8. Point No. 2 -- It is next urged by learned Counsel for appellant that neither of the courts below has considered the evidence nor recorded a finding that deft. No. 4 is a purchaser for value who actually paid consideration under Ext. E and without such a finding, the impugned judgments cannot be sustained. There can be no dispute that under Section 27(1)(b) of the Specific Relief Act, the circumstances which are required to be established by the subsequent transferee to successfully resist the claim of specific performance of a prior contract are firstly, the transfer is for value; secondly, the money has been paid; thirdly, the purchase was bona fide and lastly, the purchase including payment of money was without notice of the prior contract. The first two elements are positive, while the last two are negative and inferential. In the present case, the trial court while dealing with this question in paragraph 10 of its judgment, did not consider the evidence about actual payment of the consideration nor record a finding to that effect. The lower appellate court dealt with this aspect in paragraph 11 of its judgment. While recording a finding that defendant No. 4 is a bona fide purchaser for value without notice of the contract, it has not considered the evidence about the factum of actual payment of consideration In these circumstances, the attack levelled by learned Counsel for appellant cannot be considered totally unjustified. For respondents, on the other hand, it is contended that though such a lacuna does appear in the judgments of the courts below, as there is sufficient evidence on record to establish the actual payment of consideration. This Court in second appeal can decide the point without the necessity of remanding it for the purpose. Section 103. Civil P. C. as it stands empowers the High Court in second appeal to determine issues of fact firstly, where such issues have not been determined by the lower appellate court and secondly, where they have been wrongly determined provided the evidence on record is sufficient to enable the High Court to determine such issues. In case, the evidence on record is not sufficient, the proper course is to refer the issue for a finding under Order 41. Rule 25, Civil P.C. In a decision of our High Court reported in (1967) 33 Cut LT 601, (Banshidhar Mohapatra v. Souri Samal),relying on Section 103, Civil P. C. it was held that the High Court in second appeal may determine any issue of fact necessary for disposal of the appeal not determined by the lower appellate court, if the evidence on record is sufficient. Now, it is to be considered whether the evidence on record is sufficient to hold that consideration was actually paid under Ex. E. There is an endorsement by the Sub-Registrar on Ex. E that the sum of Rs. 1,500/- towards the consideration was paid in his presence at the time of registration. Under Section 58(1)(c) of the Registration Act, a sub-Registrar has to endorse on every document presented for registration the payment of money made in his presence in reference to such document. Under Section 60(2) of the Registration Act, there is a presumption that the facts mentioned in the endorsement referred in Section 59, i.e. all endorsements made under Sections 52 to 58, have occurred as therein mentioned. Thus, there is an initial presumption raised by this endorsement on the back of Ex. E about payment of Rupees 1,500/- as consideration of the document (vide AIR 1948 Nag 110). In addition to it defendant Nos. 1 to 3 in their written statement admit receipt of Rs. 1,500/- as consideration of the sale from defendant No. 4 and defendant No. 1 in his evidence categorically says that he received Rs. 1,500/- before the Sub-Registrar, Puri. Defdt. No. 4 examined as D.W. 2 in his evidence stated that consideration was paid under Ex. E before the Sub-Registrar. This statement has not been challenged in his cross-examination. As against this, no rebuttal evidence has been adduced on behalf of the plaintiff. Thus, there is overwhelming material, both oral and documentary, to come to a finding that Ex. E is for value and the entire consideration thereunder was paid by defendant No. 4 to defendant No. 1 in the presence of the Sub-Registrar at the time of registration of the document. Hence, the purchase by defendant No. 4 was for value and full consideration was paid to the vendor. It has been concurrently found that defendant No. 4 was a bona fide purchaser without notice of the previous contract. Therefore, as has been held by the courts below he is entitled to the protection available under Section 27(1)(b) of the Specific Relief Act.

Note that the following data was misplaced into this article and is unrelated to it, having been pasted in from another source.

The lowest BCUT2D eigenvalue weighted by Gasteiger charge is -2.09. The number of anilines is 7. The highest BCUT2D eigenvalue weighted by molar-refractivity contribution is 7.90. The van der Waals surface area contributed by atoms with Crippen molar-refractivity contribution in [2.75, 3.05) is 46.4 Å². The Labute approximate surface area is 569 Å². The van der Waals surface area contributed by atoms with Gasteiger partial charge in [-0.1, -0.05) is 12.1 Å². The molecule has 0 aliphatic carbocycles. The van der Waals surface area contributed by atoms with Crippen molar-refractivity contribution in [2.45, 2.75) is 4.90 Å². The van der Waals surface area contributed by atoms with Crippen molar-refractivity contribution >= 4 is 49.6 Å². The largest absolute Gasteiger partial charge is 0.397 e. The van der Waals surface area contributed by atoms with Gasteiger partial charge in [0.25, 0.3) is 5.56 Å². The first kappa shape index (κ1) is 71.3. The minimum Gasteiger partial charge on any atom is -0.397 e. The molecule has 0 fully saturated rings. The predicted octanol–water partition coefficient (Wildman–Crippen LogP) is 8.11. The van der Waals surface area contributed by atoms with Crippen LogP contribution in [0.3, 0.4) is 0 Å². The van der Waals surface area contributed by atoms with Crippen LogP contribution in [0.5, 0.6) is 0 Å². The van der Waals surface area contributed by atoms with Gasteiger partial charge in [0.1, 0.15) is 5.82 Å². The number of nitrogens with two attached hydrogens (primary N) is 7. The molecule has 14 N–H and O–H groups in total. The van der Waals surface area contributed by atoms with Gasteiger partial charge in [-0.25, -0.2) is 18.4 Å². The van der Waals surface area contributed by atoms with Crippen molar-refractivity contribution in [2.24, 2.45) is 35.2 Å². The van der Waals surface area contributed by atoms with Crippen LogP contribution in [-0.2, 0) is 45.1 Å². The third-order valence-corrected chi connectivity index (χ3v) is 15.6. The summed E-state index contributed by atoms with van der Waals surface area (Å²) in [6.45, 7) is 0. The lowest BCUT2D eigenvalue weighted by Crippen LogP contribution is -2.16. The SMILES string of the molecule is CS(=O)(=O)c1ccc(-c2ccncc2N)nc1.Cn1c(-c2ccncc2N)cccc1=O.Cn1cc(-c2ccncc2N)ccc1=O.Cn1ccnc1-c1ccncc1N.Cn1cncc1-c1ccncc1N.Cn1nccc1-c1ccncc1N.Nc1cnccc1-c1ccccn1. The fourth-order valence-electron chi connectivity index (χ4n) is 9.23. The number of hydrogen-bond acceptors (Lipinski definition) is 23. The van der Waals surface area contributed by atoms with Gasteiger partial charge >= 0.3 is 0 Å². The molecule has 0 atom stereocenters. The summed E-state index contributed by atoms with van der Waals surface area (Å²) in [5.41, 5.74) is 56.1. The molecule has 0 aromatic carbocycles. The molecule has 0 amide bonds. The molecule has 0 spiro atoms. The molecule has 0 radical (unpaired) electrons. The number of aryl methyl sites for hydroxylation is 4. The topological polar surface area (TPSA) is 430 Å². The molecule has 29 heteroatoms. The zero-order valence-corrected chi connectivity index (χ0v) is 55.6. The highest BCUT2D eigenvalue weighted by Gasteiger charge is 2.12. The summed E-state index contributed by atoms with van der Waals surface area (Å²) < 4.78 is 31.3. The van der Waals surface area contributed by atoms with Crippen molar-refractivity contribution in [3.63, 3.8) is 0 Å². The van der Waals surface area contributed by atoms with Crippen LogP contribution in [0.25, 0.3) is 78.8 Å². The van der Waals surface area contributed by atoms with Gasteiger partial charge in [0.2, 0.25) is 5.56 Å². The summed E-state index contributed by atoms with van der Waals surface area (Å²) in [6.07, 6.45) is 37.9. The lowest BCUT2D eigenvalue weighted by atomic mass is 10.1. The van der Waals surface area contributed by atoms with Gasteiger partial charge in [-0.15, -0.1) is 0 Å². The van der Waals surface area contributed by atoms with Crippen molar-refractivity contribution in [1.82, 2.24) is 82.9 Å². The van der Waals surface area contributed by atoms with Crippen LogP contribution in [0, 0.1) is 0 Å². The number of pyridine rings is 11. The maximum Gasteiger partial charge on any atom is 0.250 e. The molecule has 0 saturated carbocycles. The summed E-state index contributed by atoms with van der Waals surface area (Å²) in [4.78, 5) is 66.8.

9. Point No. 3:-- It is next contended that the lower appellate court at the end of paragraph 10 of its judgment was wrong in holding that the plaintiff failed to perform his part of the contract within the time stipulated by not tendering the balance consideration before 2-1-1959, and as such not entitled to get a decree for specific performance, in view of the other finding that time was notthe essence of the contract. Further,Ex. 2 has been referred to as proving the readiness on the part of the plaintiff to perform his part of the contract. As it has been found that defendant No. 4 is a bona fide purchaser for value who paid the entire consideration without notice of the prior contract, the question of plaintiff's readiness and willingness to perform his part of the contract is not very material. Therefore, I do not consider it necessary to deal with this aspect.
10. In the result, the appeal fails and is accordingly dismissed with costs.